Daily Sprout


Going Gets Tougher for Newbies: Despite the long-term promise of clean energy, a new report from Clean Edge forecasts revenues will “remain level or decrease slightly” until global credit markets are restored and investor confidence returns, with the hardest hits being dealt to new technologies and companies. — NYT’s Green Inc.

Bad to Worse: Four environmental experts at a conference on climate change in Copenhagen said sea levels are rising about twice as rapidly as the UN forecast two years ago. The scientists hope the warning will help galvanize a solid international treaty at the climate talks taking place in the same city in December. — The Economist

GM to Make Do Without $2B: Citing gains from stepped-up cost cutting, General Motors (s GM) has told President Barack Obama’s auto task force that it won’t need $2 billion of requested U.S. aid this month to stay afloat. Bloomberg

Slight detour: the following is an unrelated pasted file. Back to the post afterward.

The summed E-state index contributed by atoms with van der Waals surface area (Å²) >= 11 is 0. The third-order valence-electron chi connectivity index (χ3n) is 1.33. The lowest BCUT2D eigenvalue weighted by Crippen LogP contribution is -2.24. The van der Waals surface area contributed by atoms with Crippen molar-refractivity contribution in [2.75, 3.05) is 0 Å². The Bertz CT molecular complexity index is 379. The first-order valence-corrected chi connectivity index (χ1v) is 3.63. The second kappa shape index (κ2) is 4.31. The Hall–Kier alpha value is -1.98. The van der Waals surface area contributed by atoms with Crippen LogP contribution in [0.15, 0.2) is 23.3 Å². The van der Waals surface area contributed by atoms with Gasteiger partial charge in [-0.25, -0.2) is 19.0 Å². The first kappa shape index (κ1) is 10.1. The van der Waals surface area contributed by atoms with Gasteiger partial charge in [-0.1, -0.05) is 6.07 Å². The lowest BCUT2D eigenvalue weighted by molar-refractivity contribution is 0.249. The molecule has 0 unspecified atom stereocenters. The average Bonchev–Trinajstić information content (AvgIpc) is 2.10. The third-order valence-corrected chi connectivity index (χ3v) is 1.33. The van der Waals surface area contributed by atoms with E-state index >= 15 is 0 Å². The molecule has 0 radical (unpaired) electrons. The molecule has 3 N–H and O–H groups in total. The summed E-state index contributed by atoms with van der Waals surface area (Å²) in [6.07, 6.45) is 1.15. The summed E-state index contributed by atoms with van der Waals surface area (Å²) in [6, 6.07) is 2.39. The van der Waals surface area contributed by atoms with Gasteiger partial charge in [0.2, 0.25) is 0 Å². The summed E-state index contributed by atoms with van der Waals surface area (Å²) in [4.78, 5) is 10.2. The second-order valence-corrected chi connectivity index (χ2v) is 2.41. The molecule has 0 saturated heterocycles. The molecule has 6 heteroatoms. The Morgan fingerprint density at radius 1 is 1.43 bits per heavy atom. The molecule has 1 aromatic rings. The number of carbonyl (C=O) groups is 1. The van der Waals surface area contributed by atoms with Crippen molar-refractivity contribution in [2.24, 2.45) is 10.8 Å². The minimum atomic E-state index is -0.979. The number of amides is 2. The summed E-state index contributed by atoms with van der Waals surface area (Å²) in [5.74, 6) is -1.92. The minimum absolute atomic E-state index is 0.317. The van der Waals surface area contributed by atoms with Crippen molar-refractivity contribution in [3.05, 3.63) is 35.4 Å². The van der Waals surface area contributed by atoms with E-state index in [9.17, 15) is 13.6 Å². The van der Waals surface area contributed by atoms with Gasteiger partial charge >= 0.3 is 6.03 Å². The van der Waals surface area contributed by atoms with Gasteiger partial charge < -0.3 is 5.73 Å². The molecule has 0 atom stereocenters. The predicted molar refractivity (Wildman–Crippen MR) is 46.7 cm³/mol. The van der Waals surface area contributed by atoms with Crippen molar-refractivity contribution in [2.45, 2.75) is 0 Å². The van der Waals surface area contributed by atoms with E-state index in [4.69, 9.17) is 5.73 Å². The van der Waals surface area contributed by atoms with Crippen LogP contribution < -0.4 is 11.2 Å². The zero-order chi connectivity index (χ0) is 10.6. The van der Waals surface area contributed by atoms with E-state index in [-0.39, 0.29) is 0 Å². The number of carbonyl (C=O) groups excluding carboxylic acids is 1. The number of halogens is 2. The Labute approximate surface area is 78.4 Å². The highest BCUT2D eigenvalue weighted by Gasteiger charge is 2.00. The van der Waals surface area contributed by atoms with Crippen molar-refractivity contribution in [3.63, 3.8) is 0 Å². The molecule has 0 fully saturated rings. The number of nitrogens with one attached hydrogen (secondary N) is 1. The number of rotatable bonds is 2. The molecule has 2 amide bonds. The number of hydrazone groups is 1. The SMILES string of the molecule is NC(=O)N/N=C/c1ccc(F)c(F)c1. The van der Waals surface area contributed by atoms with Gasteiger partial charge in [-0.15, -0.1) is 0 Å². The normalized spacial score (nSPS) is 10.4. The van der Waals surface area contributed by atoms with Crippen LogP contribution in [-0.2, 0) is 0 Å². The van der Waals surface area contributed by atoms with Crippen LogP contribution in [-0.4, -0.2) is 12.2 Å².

Green Light for Duke Smart Grid Project: North Carolina regulators have cleared Duke Energy Carolinas to start a pilot program involving smart meters, storage batteries, solar power and 200 customers in Charlotte. — Charlotte Business Journal

Sweden Sets New Targets: Sweden’s government announced yesterday that it now aims to have 50 percent of the country’s energy coming from renewables by 2020, the Swedish car fleet independent of fossil fuels a decade later, and a total carbon neutrality by 2050. — Grist



Sweden is not just talking the talk like a lot of other countries. The goals they set are pretty realistic for them as they have some ideal conditions for wind, etc. I thought it was very interesting that GM didn’t need the 2 billion since just a few months ago they acted like they were doomed.

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